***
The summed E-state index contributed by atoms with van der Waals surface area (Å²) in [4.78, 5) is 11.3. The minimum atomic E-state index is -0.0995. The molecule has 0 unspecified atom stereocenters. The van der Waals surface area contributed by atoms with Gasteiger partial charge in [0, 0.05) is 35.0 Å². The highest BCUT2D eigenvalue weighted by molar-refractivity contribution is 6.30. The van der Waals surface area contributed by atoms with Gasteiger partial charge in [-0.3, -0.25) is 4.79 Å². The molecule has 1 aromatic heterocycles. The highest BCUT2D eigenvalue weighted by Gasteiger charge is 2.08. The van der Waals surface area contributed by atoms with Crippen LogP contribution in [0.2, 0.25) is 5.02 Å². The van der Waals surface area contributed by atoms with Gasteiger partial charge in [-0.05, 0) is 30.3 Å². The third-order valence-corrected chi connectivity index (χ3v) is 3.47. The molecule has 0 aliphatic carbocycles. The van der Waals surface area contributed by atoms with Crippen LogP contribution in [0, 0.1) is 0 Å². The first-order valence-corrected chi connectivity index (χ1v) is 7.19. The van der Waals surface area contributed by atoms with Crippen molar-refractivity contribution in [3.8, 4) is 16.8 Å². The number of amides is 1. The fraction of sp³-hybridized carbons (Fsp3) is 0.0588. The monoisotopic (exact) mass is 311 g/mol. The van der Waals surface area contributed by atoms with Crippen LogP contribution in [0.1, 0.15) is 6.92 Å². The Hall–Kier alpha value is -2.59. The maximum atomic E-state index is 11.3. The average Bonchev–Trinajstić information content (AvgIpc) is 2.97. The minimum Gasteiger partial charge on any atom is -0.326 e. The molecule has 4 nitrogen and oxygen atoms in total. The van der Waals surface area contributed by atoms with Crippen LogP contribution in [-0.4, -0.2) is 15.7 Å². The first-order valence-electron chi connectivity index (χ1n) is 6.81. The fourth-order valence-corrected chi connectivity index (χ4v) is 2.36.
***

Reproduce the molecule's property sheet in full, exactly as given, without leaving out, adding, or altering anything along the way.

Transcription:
The summed E-state index contributed by atoms with van der Waals surface area (Å²) in [4.78, 5) is 11.3. The minimum atomic E-state index is -0.0995. The molecule has 0 unspecified atom stereocenters. The van der Waals surface area contributed by atoms with Gasteiger partial charge in [0, 0.05) is 35.0 Å². The highest BCUT2D eigenvalue weighted by molar-refractivity contribution is 6.30. The van der Waals surface area contributed by atoms with Gasteiger partial charge in [-0.3, -0.25) is 4.79 Å². The molecule has 1 aromatic heterocycles. The highest BCUT2D eigenvalue weighted by Gasteiger charge is 2.08. The van der Waals surface area contributed by atoms with Crippen LogP contribution in [0.2, 0.25) is 5.02 Å². The van der Waals surface area contributed by atoms with Gasteiger partial charge in [-0.05, 0) is 30.3 Å². The third-order valence-corrected chi connectivity index (χ3v) is 3.47. The molecule has 0 aliphatic carbocycles. The van der Waals surface area contributed by atoms with Crippen LogP contribution in [0, 0.1) is 0 Å². The first-order valence-corrected chi connectivity index (χ1v) is 7.19. The van der Waals surface area contributed by atoms with Crippen molar-refractivity contribution in [3.8, 4) is 16.8 Å². The number of amides is 1. The fraction of sp³-hybridized carbons (Fsp3) is 0.0588. The monoisotopic (exact) mass is 311 g/mol. The van der Waals surface area contributed by atoms with Crippen LogP contribution in [0.1, 0.15) is 6.92 Å². The Hall–Kier alpha value is -2.59. The maximum atomic E-state index is 11.3. The average Bonchev–Trinajstić information content (AvgIpc) is 2.97. The minimum Gasteiger partial charge on any atom is -0.326 e. The molecule has 4 nitrogen and oxygen atoms in total. The van der Waals surface area contributed by atoms with Crippen LogP contribution in [-0.4, -0.2) is 15.7 Å². The first-order valence-electron chi connectivity index (χ1n) is 6.81. The fourth-order valence-corrected chi connectivity index (χ4v) is 2.36.